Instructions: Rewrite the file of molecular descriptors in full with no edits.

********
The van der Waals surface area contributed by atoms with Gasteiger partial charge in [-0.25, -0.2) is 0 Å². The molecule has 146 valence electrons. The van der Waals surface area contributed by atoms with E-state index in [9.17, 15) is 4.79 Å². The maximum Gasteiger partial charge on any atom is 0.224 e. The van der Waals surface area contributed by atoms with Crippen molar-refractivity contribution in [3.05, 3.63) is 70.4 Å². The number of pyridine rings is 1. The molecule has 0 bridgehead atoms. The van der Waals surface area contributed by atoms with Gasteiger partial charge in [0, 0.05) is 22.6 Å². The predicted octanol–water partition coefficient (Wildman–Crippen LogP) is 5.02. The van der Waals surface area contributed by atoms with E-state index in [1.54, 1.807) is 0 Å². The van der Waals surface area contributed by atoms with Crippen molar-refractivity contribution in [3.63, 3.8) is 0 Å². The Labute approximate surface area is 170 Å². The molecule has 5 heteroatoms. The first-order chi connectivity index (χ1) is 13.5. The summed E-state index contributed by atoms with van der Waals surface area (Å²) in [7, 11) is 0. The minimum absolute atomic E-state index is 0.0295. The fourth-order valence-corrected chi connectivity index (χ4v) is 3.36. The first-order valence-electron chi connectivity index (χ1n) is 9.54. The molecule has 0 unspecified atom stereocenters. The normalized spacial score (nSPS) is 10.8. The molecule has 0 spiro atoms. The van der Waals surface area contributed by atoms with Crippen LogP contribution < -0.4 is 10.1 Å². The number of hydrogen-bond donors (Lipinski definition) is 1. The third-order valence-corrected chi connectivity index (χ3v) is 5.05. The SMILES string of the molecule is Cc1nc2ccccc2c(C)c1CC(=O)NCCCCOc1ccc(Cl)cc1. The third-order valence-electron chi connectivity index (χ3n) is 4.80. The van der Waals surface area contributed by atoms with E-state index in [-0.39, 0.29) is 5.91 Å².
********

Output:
The van der Waals surface area contributed by atoms with Gasteiger partial charge in [-0.25, -0.2) is 0 Å². The molecule has 146 valence electrons. The van der Waals surface area contributed by atoms with E-state index in [9.17, 15) is 4.79 Å². The maximum Gasteiger partial charge on any atom is 0.224 e. The van der Waals surface area contributed by atoms with Crippen molar-refractivity contribution in [3.05, 3.63) is 70.4 Å². The number of pyridine rings is 1. The molecule has 0 bridgehead atoms. The van der Waals surface area contributed by atoms with Gasteiger partial charge in [0, 0.05) is 22.6 Å². The predicted octanol–water partition coefficient (Wildman–Crippen LogP) is 5.02. The van der Waals surface area contributed by atoms with E-state index in [1.54, 1.807) is 0 Å². The van der Waals surface area contributed by atoms with Crippen molar-refractivity contribution in [3.63, 3.8) is 0 Å². The Labute approximate surface area is 170 Å². The molecule has 5 heteroatoms. The first-order chi connectivity index (χ1) is 13.5. The summed E-state index contributed by atoms with van der Waals surface area (Å²) in [7, 11) is 0. The minimum absolute atomic E-state index is 0.0295. The fourth-order valence-corrected chi connectivity index (χ4v) is 3.36. The first-order valence-electron chi connectivity index (χ1n) is 9.54. The molecule has 0 unspecified atom stereocenters. The normalized spacial score (nSPS) is 10.8. The molecule has 0 spiro atoms. The van der Waals surface area contributed by atoms with Crippen LogP contribution < -0.4 is 10.1 Å². The number of hydrogen-bond donors (Lipinski definition) is 1. The third-order valence-corrected chi connectivity index (χ3v) is 5.05. The SMILES string of the molecule is Cc1nc2ccccc2c(C)c1CC(=O)NCCCCOc1ccc(Cl)cc1. The third-order valence-electron chi connectivity index (χ3n) is 4.80. The van der Waals surface area contributed by atoms with E-state index in [-0.39, 0.29) is 5.91 Å².